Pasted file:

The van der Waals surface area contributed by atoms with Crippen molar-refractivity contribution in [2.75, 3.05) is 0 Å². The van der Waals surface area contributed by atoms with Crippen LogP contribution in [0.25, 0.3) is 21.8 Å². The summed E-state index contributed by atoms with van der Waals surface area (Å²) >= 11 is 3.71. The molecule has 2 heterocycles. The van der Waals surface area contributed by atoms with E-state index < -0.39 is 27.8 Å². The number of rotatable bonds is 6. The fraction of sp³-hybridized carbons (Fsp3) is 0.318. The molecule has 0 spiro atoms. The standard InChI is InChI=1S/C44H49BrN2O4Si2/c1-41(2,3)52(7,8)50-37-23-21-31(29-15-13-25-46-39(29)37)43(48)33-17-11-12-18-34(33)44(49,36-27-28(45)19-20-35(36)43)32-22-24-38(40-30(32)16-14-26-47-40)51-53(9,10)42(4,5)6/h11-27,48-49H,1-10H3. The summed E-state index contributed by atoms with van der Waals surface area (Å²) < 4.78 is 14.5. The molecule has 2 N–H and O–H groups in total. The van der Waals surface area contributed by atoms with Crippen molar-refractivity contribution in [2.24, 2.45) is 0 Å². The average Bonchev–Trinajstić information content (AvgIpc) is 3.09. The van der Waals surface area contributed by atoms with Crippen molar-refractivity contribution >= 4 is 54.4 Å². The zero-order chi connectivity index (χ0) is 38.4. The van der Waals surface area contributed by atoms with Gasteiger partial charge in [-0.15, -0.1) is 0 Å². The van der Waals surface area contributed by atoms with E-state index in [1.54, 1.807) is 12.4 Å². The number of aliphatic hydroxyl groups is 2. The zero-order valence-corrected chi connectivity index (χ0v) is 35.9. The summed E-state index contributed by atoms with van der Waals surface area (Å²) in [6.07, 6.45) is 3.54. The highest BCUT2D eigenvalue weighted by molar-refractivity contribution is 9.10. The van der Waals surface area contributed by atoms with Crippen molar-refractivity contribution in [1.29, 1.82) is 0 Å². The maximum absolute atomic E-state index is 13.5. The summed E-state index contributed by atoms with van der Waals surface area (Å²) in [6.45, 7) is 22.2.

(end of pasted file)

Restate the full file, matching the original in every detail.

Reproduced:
The van der Waals surface area contributed by atoms with Crippen molar-refractivity contribution in [2.75, 3.05) is 0 Å². The van der Waals surface area contributed by atoms with Crippen LogP contribution in [0.25, 0.3) is 21.8 Å². The summed E-state index contributed by atoms with van der Waals surface area (Å²) >= 11 is 3.71. The molecule has 2 heterocycles. The van der Waals surface area contributed by atoms with E-state index < -0.39 is 27.8 Å². The number of rotatable bonds is 6. The fraction of sp³-hybridized carbons (Fsp3) is 0.318. The molecule has 0 spiro atoms. The standard InChI is InChI=1S/C44H49BrN2O4Si2/c1-41(2,3)52(7,8)50-37-23-21-31(29-15-13-25-46-39(29)37)43(48)33-17-11-12-18-34(33)44(49,36-27-28(45)19-20-35(36)43)32-22-24-38(40-30(32)16-14-26-47-40)51-53(9,10)42(4,5)6/h11-27,48-49H,1-10H3. The summed E-state index contributed by atoms with van der Waals surface area (Å²) < 4.78 is 14.5. The molecule has 2 N–H and O–H groups in total. The van der Waals surface area contributed by atoms with Crippen molar-refractivity contribution in [2.24, 2.45) is 0 Å². The average Bonchev–Trinajstić information content (AvgIpc) is 3.09. The van der Waals surface area contributed by atoms with Crippen molar-refractivity contribution >= 4 is 54.4 Å². The zero-order chi connectivity index (χ0) is 38.4. The van der Waals surface area contributed by atoms with Gasteiger partial charge in [-0.15, -0.1) is 0 Å². The van der Waals surface area contributed by atoms with E-state index in [1.54, 1.807) is 12.4 Å². The number of aliphatic hydroxyl groups is 2. The zero-order valence-corrected chi connectivity index (χ0v) is 35.9. The summed E-state index contributed by atoms with van der Waals surface area (Å²) in [6.07, 6.45) is 3.54. The highest BCUT2D eigenvalue weighted by molar-refractivity contribution is 9.10. The van der Waals surface area contributed by atoms with Crippen molar-refractivity contribution in [1.29, 1.82) is 0 Å². The maximum absolute atomic E-state index is 13.5. The summed E-state index contributed by atoms with van der Waals surface area (Å²) in [6.45, 7) is 22.2.